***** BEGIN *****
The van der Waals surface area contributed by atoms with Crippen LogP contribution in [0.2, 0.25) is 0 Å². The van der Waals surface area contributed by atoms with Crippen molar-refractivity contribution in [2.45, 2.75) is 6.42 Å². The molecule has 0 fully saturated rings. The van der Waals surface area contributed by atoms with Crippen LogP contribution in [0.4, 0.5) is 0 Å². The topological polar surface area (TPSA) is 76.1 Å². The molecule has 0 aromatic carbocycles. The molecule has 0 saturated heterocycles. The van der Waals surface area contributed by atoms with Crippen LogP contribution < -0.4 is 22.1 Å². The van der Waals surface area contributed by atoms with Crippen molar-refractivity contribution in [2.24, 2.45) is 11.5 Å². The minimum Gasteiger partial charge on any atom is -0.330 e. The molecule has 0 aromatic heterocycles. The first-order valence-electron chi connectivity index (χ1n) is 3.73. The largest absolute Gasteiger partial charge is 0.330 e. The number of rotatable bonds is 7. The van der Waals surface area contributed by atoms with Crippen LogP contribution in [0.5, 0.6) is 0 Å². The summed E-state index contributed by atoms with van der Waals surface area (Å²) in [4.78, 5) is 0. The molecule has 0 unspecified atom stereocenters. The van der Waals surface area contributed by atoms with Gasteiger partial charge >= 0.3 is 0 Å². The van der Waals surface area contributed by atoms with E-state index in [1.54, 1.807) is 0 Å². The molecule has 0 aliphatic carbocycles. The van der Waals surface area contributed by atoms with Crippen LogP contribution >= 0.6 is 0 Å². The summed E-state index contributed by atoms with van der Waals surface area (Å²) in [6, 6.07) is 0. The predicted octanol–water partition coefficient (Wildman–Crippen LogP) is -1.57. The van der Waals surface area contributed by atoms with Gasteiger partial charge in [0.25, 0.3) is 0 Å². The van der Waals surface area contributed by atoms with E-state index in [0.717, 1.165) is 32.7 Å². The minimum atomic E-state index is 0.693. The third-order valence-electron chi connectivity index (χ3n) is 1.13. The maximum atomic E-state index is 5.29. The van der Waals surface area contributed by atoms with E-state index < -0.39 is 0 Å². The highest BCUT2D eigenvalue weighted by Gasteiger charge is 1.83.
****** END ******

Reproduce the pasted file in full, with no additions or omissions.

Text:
The van der Waals surface area contributed by atoms with Crippen LogP contribution in [0.2, 0.25) is 0 Å². The van der Waals surface area contributed by atoms with Crippen molar-refractivity contribution in [2.45, 2.75) is 6.42 Å². The molecule has 0 fully saturated rings. The van der Waals surface area contributed by atoms with Crippen LogP contribution in [0.4, 0.5) is 0 Å². The topological polar surface area (TPSA) is 76.1 Å². The molecule has 0 aromatic carbocycles. The molecule has 0 saturated heterocycles. The van der Waals surface area contributed by atoms with Crippen LogP contribution < -0.4 is 22.1 Å². The van der Waals surface area contributed by atoms with Crippen molar-refractivity contribution in [2.24, 2.45) is 11.5 Å². The minimum Gasteiger partial charge on any atom is -0.330 e. The molecule has 0 aromatic heterocycles. The first-order valence-electron chi connectivity index (χ1n) is 3.73. The largest absolute Gasteiger partial charge is 0.330 e. The number of rotatable bonds is 7. The van der Waals surface area contributed by atoms with Crippen LogP contribution in [0.5, 0.6) is 0 Å². The summed E-state index contributed by atoms with van der Waals surface area (Å²) in [4.78, 5) is 0. The molecule has 0 unspecified atom stereocenters. The van der Waals surface area contributed by atoms with Gasteiger partial charge >= 0.3 is 0 Å². The van der Waals surface area contributed by atoms with E-state index in [1.54, 1.807) is 0 Å². The molecule has 0 aliphatic carbocycles. The van der Waals surface area contributed by atoms with Crippen LogP contribution >= 0.6 is 0 Å². The summed E-state index contributed by atoms with van der Waals surface area (Å²) in [6, 6.07) is 0. The predicted octanol–water partition coefficient (Wildman–Crippen LogP) is -1.57. The van der Waals surface area contributed by atoms with Gasteiger partial charge in [0.25, 0.3) is 0 Å². The van der Waals surface area contributed by atoms with E-state index in [0.717, 1.165) is 32.7 Å². The minimum atomic E-state index is 0.693. The third-order valence-electron chi connectivity index (χ3n) is 1.13. The maximum atomic E-state index is 5.29. The van der Waals surface area contributed by atoms with E-state index < -0.39 is 0 Å². The highest BCUT2D eigenvalue weighted by Gasteiger charge is 1.83.